Tag Archives: Media

What We Should Be Talking About

25 May

Economic rationality does not strike a chord with a public raised on a steady diet of emotional irrationality disguised in the garb of national security imperatives. In the weeks to come, Nato trucks will start rolling through Pakistan into Afghanistan. Dollars will roll into the coffers of the Pakistani exchequer and the Pakistani public will, once again, lambast the civilian government for giving in to American pressure and sacrificing national honour at the altar of the mighty dollar.
The foes of the government will make noise about submission to the Americans and elected democrats will end up paying the price for the rational choice to reopen the Nato supply lines. Nothing angers Pakistanis more than the realisation that our military might does not match up with our own inflated perceptions of our national strength. Any perceived signs of military weakness vis-à-vis other states ignites national passions across the motherland like no other national shortcoming. The media’s disproportionate focus on issues of national security, defined narrowly as military might, has taken the spotlight away from local development issues making them seem only slightly significant to the national interest.
As a result, we do not care about the economy or the dismal state of our social indicators compared with regional peers. We are not ashamed of being one of the last remaining exporters of the polio virus. We fail to recognise that the cost of climate change and associated natural disasters will be far more lethal to Pakistanis than India’s nuclear stockpile.
When we are not debating national security, constitutional issues that have no bearing on the life of the average citizen take up media space as if they were the next apocalyptic catastrophe that Pakistan must brace for. The amount of airtime dedicated to scrutiny or discussion of issues that actually make a difference to Pakistan’s citizens remains abysmally low.
With 2013 being election year, it would be a pity and disservice to democracy if public debate remained focused on drones or continued to drone on about Nato supply lines. What Pakistan needs is in-depth engagement with politicians and political parties on the small issues that television anchors do not have time for. The state of education, underutilised education budgets, mismanagement of municipal authorities and their funds, lack of clean drinking water, our negligence of climate change and associated natural disasters are issues that will not only impact the average citizen but are issues that should be at the forefront of national public debate. While writing about these matters in English dailies has its cathartic benefits, until and unless the mainstream electronic media take up these causes they will gain no traction in the hearts and minds of Pakistani people. Consequently, the establishment will see no cause to give these issues the attention they deserve.
It is time to divert attention from the macro to the micro and to define national security in its broader sense and realise that a child out of school is also a threat to national security, stability and progress. The priorities in public debate must switch to focus on issues other than bombs and contempt notices because how many children go to school and what kind of education they receive will eventually be a more powerful predictor of how successful we become as a nation.

Published in The Express Tribune, May 25th, 2012.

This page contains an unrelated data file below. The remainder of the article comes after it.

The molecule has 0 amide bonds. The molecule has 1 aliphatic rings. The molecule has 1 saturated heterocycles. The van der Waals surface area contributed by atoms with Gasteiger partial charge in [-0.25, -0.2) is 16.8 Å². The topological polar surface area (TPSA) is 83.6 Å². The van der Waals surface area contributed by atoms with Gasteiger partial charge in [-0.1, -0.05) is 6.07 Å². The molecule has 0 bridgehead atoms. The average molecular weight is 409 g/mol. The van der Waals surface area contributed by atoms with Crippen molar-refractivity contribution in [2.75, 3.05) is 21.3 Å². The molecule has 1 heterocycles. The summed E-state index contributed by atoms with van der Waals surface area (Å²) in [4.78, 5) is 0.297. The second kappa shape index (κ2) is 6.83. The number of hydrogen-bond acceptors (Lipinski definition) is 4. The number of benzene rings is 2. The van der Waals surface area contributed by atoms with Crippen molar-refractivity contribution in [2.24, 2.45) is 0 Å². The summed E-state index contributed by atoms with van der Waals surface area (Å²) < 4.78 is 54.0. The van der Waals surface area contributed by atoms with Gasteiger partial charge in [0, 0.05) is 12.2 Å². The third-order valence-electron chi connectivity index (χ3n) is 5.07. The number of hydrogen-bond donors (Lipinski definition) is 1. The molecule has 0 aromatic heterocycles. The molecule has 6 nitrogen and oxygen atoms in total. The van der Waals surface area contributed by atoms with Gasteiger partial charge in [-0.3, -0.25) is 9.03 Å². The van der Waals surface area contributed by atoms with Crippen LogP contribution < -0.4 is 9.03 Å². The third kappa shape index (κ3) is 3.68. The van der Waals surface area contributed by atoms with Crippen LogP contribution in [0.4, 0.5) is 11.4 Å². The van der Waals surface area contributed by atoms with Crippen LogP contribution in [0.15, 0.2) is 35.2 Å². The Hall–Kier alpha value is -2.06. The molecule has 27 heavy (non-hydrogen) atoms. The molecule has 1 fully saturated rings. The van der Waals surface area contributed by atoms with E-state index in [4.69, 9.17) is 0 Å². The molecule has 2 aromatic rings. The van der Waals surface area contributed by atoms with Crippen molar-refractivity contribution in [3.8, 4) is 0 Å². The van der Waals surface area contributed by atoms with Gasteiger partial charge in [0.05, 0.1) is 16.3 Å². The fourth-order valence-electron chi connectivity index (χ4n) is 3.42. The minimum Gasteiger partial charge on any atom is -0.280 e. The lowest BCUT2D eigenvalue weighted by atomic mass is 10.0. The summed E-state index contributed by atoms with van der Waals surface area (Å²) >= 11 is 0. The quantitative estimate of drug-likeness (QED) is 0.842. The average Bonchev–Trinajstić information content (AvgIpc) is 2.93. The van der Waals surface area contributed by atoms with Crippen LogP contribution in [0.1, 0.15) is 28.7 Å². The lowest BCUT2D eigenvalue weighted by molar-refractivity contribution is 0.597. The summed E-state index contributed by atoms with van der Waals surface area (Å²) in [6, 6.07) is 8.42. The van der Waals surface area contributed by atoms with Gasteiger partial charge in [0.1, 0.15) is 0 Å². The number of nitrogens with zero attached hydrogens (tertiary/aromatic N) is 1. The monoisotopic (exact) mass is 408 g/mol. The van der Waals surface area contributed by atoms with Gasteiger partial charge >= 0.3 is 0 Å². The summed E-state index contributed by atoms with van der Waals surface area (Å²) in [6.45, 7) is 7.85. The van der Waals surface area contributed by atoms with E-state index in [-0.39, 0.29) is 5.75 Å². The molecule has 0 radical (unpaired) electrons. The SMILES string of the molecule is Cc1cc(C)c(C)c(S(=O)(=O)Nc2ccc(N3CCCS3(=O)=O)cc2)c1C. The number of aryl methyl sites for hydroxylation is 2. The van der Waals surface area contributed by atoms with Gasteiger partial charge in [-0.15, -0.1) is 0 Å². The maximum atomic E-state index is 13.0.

http://tribune.com.pk/story/383738/what-we-should-be-talking-about/

More Media Moronity

1 Nov

A few days ago the Pakistani blogosphere was up in arms about the article written by Talat Hussain in the Urdu paper The Daily Express. Another article, equally moronic, though less vitriolic and lewd in its language but equally inane, misguided and misleading in its discourse is one written by Javed Chaudhry for the same publication. The article was written in Urdu and later translated for the English language publication of the Express. And this was a case of a journalist, misleading his readers and deliberately feuling hatred for the West by twisting mundane facts and making due process sound like a violation of his fundamental rights.

Mr. Javed Chaudhry recently traveled to the US to cover the Pakistan-US strategic dialogue where he was “humiliated.” Continue reading

Language Apartheid

26 Oct

Fateh Flotilla - Fateh Flood

Do people who can read only Urdu deserve to be fed a different diet of analysis and facts than the average consumer of the English language media? Such seems to be the case in Pakistan. Renowned English and Urdu columnist in English and Urdu, famous TV anchor and the Fateh of the Gaza Flotilla who singlehandedly faced the jewish, Israeli murderous onslaught while not backing away from the reporting frontlines; Talat Hussain seems to have multiple personality disorder Continue reading

Confession – I Now Tweet!

13 Jun

I had promised myself that I would never sink to tweeting. I have sunk. I reassure myself with the thought that promises are made to be broken. But I really cant get away from my initial feelings about this new social media phenomenon. I thought that tweeting is for the silly and weak – why would an intelligent adult ever consent to doing something that is done by fluffy birds on spindly legs and yellow beaks?

But sometimess, you really dont have a profound essay to write or a whole speech. Sometime there isnt a whole blogpost and there’s just some brilliant one liner that must be shared with the world and therefore you must tweet! I’m obviously making excuses – but even as I signed up for an account and sent out my first ever tweet into the world – i had a strange feeling that I am going to get addicted!

Yikes!

Find me on twitter and see if I become addicted! My screen name is sehartariq

Hoping to speak, I mean Tweet to you soon!

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